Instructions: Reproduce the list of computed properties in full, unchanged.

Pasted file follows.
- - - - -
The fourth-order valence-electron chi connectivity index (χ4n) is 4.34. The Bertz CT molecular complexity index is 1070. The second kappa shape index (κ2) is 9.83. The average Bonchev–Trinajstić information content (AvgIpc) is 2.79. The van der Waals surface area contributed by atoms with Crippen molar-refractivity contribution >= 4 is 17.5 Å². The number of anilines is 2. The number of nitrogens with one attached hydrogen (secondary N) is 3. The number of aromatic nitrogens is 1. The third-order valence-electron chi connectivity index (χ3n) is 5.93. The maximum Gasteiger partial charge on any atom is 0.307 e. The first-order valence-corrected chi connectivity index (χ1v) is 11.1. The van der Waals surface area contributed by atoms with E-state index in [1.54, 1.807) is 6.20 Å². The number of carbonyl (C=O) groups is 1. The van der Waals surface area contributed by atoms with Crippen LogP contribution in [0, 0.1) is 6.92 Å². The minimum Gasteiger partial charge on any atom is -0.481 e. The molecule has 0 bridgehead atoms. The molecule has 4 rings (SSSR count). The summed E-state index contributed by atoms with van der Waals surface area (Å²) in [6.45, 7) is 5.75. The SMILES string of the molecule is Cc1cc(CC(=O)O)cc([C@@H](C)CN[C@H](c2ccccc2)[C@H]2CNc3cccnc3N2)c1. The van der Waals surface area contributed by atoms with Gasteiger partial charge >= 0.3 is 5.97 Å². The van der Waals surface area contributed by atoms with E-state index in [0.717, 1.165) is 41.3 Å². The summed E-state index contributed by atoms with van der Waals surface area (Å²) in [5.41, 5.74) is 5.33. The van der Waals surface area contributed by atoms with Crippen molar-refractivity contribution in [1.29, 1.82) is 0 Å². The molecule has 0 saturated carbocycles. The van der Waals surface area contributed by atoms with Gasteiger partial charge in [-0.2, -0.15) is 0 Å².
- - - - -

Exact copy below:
The fourth-order valence-electron chi connectivity index (χ4n) is 4.34. The Bertz CT molecular complexity index is 1070. The second kappa shape index (κ2) is 9.83. The average Bonchev–Trinajstić information content (AvgIpc) is 2.79. The van der Waals surface area contributed by atoms with Crippen molar-refractivity contribution >= 4 is 17.5 Å². The number of anilines is 2. The number of nitrogens with one attached hydrogen (secondary N) is 3. The number of aromatic nitrogens is 1. The third-order valence-electron chi connectivity index (χ3n) is 5.93. The maximum Gasteiger partial charge on any atom is 0.307 e. The first-order valence-corrected chi connectivity index (χ1v) is 11.1. The van der Waals surface area contributed by atoms with E-state index in [1.54, 1.807) is 6.20 Å². The number of carbonyl (C=O) groups is 1. The van der Waals surface area contributed by atoms with Crippen LogP contribution in [0, 0.1) is 6.92 Å². The minimum Gasteiger partial charge on any atom is -0.481 e. The molecule has 0 bridgehead atoms. The molecule has 4 rings (SSSR count). The summed E-state index contributed by atoms with van der Waals surface area (Å²) in [6.45, 7) is 5.75. The SMILES string of the molecule is Cc1cc(CC(=O)O)cc([C@@H](C)CN[C@H](c2ccccc2)[C@H]2CNc3cccnc3N2)c1. The van der Waals surface area contributed by atoms with Gasteiger partial charge >= 0.3 is 5.97 Å². The van der Waals surface area contributed by atoms with E-state index in [0.717, 1.165) is 41.3 Å². The summed E-state index contributed by atoms with van der Waals surface area (Å²) in [5.41, 5.74) is 5.33. The van der Waals surface area contributed by atoms with Crippen molar-refractivity contribution in [1.29, 1.82) is 0 Å². The molecule has 0 saturated carbocycles. The van der Waals surface area contributed by atoms with Gasteiger partial charge in [-0.2, -0.15) is 0 Å².